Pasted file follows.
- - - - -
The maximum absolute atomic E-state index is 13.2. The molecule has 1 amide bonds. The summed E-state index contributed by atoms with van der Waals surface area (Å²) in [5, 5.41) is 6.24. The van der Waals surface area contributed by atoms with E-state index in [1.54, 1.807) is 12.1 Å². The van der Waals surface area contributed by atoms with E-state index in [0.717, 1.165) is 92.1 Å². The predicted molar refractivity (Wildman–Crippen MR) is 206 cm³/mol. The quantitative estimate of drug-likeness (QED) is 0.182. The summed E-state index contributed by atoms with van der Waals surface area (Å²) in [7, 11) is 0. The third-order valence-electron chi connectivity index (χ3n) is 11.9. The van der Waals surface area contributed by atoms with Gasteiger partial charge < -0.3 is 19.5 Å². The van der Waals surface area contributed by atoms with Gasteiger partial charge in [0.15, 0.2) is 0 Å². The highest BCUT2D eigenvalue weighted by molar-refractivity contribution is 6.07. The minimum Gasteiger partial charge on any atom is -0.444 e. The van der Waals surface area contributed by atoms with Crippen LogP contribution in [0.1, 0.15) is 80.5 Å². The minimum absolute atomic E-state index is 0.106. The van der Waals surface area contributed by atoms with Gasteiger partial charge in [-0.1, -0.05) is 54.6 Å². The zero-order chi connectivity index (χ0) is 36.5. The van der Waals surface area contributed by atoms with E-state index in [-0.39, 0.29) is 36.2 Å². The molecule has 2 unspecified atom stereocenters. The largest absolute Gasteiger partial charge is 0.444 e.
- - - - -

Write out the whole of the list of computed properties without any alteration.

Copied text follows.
The maximum absolute atomic E-state index is 13.2. The molecule has 1 amide bonds. The summed E-state index contributed by atoms with van der Waals surface area (Å²) in [5, 5.41) is 6.24. The van der Waals surface area contributed by atoms with E-state index in [1.54, 1.807) is 12.1 Å². The van der Waals surface area contributed by atoms with E-state index in [0.717, 1.165) is 92.1 Å². The predicted molar refractivity (Wildman–Crippen MR) is 206 cm³/mol. The quantitative estimate of drug-likeness (QED) is 0.182. The summed E-state index contributed by atoms with van der Waals surface area (Å²) in [7, 11) is 0. The third-order valence-electron chi connectivity index (χ3n) is 11.9. The van der Waals surface area contributed by atoms with Gasteiger partial charge < -0.3 is 19.5 Å². The van der Waals surface area contributed by atoms with Gasteiger partial charge in [0.15, 0.2) is 0 Å². The highest BCUT2D eigenvalue weighted by molar-refractivity contribution is 6.07. The minimum Gasteiger partial charge on any atom is -0.444 e. The van der Waals surface area contributed by atoms with Crippen LogP contribution in [0.1, 0.15) is 80.5 Å². The minimum absolute atomic E-state index is 0.106. The van der Waals surface area contributed by atoms with Gasteiger partial charge in [-0.1, -0.05) is 54.6 Å². The zero-order chi connectivity index (χ0) is 36.5. The van der Waals surface area contributed by atoms with E-state index in [-0.39, 0.29) is 36.2 Å². The molecule has 2 unspecified atom stereocenters. The largest absolute Gasteiger partial charge is 0.444 e.